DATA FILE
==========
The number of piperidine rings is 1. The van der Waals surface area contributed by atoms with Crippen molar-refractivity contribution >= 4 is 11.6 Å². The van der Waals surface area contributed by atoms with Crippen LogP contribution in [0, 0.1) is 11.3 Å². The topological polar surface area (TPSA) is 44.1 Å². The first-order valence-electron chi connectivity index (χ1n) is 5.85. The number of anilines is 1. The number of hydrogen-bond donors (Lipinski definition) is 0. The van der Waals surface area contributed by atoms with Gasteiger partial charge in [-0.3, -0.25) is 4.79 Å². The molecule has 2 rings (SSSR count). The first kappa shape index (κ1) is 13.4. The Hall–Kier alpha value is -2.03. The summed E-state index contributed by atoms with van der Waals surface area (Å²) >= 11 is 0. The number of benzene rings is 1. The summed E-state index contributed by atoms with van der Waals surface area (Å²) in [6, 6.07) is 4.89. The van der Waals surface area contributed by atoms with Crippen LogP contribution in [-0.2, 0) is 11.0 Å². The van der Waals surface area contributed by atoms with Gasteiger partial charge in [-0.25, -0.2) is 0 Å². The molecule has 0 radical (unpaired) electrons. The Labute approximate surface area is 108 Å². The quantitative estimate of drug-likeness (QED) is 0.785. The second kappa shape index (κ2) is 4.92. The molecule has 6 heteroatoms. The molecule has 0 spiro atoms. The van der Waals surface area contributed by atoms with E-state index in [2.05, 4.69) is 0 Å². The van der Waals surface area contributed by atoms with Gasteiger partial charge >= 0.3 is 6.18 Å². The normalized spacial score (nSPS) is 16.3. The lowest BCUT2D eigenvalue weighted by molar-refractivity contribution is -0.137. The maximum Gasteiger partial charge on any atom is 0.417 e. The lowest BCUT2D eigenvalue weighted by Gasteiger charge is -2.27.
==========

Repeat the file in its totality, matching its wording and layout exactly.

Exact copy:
The number of piperidine rings is 1. The van der Waals surface area contributed by atoms with Crippen molar-refractivity contribution >= 4 is 11.6 Å². The van der Waals surface area contributed by atoms with Crippen LogP contribution in [0, 0.1) is 11.3 Å². The topological polar surface area (TPSA) is 44.1 Å². The first-order valence-electron chi connectivity index (χ1n) is 5.85. The number of anilines is 1. The number of hydrogen-bond donors (Lipinski definition) is 0. The van der Waals surface area contributed by atoms with Gasteiger partial charge in [-0.3, -0.25) is 4.79 Å². The molecule has 2 rings (SSSR count). The first kappa shape index (κ1) is 13.4. The Hall–Kier alpha value is -2.03. The summed E-state index contributed by atoms with van der Waals surface area (Å²) >= 11 is 0. The number of benzene rings is 1. The summed E-state index contributed by atoms with van der Waals surface area (Å²) in [6, 6.07) is 4.89. The van der Waals surface area contributed by atoms with Crippen LogP contribution in [-0.2, 0) is 11.0 Å². The van der Waals surface area contributed by atoms with Gasteiger partial charge in [-0.25, -0.2) is 0 Å². The molecule has 0 radical (unpaired) electrons. The Labute approximate surface area is 108 Å². The quantitative estimate of drug-likeness (QED) is 0.785. The second kappa shape index (κ2) is 4.92. The molecule has 6 heteroatoms. The molecule has 0 spiro atoms. The van der Waals surface area contributed by atoms with E-state index in [2.05, 4.69) is 0 Å². The van der Waals surface area contributed by atoms with Gasteiger partial charge >= 0.3 is 6.18 Å². The normalized spacial score (nSPS) is 16.3. The lowest BCUT2D eigenvalue weighted by molar-refractivity contribution is -0.137. The maximum Gasteiger partial charge on any atom is 0.417 e. The lowest BCUT2D eigenvalue weighted by Gasteiger charge is -2.27.